About the print:
digital print on archival Canson Mi-Teintes paper
13″x19″ paper size
edition of 350
embossed by Braddock Tiles
"This print is a portrait of a person and a place. There were a few years that I spent constantly traveling and trying to absorb the logic of cities. Varanasi, India felt to me like the human mind had become an external maze that your own body could move through. Ancient and familiar. And the man in the portrait, who's name I never got, he called himself the Helicopter - he was hilarious and dazzlingly alive at an incredibly old age, and beatific in his slight madness, and he shared the joy of his city with me in such a way that when I tried to process what I had seen and felt, his face was the one that beamed through."
About the Artist:
Working under the artist name Swoon, Caledonia Curry is a classically trained visual artist and printmaker who has spent the last 15 years exploring the relationship between people and their built environment. Her first interventions in the urban landscape took the form of wheat-pasting portraits to the walls of cities around the world, a project that is still evolving.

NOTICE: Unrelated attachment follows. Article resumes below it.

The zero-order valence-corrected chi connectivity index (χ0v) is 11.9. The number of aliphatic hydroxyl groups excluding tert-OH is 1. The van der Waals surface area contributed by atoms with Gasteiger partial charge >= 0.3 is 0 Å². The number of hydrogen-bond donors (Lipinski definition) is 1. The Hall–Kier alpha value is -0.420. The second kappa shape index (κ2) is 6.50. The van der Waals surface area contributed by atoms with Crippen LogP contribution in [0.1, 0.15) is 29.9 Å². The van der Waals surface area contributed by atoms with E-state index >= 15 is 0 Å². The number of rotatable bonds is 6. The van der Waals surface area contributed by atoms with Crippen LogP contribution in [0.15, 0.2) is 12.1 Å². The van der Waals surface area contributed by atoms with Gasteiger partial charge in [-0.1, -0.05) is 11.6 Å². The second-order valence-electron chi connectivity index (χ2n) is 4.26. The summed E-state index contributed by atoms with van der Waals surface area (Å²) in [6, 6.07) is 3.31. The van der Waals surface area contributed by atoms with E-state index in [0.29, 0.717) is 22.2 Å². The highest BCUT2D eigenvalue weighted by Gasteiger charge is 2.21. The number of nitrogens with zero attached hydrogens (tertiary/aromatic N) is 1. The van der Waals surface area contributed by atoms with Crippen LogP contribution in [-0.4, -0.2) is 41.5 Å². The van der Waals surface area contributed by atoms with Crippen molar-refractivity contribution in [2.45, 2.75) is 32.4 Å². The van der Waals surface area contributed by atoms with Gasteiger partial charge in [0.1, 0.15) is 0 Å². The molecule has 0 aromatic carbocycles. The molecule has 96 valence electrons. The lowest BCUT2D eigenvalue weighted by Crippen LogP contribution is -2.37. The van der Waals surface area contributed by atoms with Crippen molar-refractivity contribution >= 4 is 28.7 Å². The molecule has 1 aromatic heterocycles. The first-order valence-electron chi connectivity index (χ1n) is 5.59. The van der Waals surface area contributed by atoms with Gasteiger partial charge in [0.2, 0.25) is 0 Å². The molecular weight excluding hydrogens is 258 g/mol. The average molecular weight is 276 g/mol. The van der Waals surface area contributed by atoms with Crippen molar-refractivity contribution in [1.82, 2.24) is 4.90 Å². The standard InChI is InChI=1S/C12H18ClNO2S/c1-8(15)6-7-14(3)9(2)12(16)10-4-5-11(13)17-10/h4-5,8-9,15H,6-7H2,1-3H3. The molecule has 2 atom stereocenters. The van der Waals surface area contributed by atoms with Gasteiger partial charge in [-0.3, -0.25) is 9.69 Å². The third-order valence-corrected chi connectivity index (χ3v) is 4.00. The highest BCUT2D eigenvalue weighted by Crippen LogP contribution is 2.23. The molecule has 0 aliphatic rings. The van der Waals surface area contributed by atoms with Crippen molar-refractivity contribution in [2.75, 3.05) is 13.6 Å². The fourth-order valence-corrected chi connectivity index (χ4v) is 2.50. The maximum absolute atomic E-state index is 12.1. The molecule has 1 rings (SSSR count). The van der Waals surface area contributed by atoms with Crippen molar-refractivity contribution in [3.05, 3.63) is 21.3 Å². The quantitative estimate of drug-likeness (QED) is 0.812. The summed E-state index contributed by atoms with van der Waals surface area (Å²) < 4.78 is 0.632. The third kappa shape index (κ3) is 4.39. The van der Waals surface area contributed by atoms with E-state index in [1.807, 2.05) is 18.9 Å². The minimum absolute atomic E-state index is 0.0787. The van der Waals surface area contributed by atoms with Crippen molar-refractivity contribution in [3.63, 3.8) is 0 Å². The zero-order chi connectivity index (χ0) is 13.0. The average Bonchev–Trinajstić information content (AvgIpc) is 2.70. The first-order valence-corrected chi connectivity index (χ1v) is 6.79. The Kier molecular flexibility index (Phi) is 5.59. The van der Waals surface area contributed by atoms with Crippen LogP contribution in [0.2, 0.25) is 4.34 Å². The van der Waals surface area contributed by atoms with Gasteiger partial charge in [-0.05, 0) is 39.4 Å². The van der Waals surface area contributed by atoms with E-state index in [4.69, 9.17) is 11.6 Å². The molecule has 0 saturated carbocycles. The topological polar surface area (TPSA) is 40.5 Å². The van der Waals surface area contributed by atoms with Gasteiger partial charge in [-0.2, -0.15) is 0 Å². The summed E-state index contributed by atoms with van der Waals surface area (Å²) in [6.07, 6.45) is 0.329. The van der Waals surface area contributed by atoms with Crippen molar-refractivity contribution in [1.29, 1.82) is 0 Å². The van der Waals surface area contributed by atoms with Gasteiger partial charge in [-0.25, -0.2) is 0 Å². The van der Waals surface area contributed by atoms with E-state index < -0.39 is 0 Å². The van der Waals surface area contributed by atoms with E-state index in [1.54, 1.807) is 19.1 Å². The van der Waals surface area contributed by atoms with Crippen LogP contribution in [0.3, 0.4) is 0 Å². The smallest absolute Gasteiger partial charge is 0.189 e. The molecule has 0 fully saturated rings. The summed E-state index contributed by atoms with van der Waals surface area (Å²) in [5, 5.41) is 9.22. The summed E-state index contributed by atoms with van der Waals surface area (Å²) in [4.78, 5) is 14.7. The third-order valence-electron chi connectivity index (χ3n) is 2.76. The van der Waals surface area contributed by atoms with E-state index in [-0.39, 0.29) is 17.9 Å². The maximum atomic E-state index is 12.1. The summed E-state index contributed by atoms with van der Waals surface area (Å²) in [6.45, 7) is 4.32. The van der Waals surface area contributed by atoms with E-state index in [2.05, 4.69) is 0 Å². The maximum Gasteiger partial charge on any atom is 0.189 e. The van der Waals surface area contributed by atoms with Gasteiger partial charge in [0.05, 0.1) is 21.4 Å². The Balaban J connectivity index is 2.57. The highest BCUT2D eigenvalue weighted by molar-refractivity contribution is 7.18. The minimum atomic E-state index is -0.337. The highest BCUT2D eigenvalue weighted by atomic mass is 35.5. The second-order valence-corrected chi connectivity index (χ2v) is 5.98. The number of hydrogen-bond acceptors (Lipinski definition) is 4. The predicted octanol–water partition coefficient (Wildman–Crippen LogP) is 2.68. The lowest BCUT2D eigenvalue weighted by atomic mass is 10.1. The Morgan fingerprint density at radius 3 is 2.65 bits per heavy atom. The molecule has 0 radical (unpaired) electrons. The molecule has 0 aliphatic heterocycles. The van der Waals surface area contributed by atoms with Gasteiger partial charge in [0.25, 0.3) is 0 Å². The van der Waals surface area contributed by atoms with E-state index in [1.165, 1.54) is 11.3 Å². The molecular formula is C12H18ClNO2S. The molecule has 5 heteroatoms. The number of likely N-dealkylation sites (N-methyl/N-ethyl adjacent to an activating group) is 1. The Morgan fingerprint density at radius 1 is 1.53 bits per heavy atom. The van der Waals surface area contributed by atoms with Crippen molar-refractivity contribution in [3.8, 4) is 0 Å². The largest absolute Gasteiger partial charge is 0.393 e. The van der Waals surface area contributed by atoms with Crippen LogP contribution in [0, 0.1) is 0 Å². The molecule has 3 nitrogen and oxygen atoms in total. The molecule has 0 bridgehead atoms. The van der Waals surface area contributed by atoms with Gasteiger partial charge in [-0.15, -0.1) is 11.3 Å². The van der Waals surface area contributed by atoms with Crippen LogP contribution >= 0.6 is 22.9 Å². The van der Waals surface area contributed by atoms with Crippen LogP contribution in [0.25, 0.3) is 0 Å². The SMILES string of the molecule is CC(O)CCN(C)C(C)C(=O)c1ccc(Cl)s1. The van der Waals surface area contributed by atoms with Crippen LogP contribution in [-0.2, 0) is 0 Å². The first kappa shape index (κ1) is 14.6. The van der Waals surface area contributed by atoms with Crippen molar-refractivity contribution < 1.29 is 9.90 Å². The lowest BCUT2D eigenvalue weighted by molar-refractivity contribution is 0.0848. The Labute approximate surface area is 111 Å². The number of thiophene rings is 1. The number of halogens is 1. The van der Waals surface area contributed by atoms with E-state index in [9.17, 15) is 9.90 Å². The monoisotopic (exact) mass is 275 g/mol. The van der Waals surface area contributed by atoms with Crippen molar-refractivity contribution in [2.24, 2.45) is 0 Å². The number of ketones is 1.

From 2006 to 2009, she constructed and navigated a flotilla of sculptural rafts made from recycled materials down the Mississippi and Hudson rivers, and across the Adriatic Sea to Venice.
Since 2008, Callie has been working in collaboration with Braddock Tiles on a revitalization project in the town of North Braddock, Pennsylvania, giving a century-old church new life as an arts center and ceramics guild.
In 2010 she cofounded Konbit Shelter and built a community center and two homes in earthquake-devastated Haiti, integrating her creative process into a sustainable reconstruction effort.
Callie is currently working toward the construction of a musical house - entitled Dithyrambalina - in New Orleans, collaborating with arts initiative New Orleans Airlift.
Alongside her place-based work, she has a studio practice of drawing, printmaking, architectural sculpture and installations.
Callie’s work has been collected and shown internationally at galleries and museums, including the Los Angeles Museum of Contemporary Art, the Institute of Contemporary Art Boston, the Sao Paolo Museum of Art, and the Brooklyn Museum.
In 2015, Callie founded the Heliotrope Foundation to support her ongoing work in Braddock, New Orleans, and Haiti.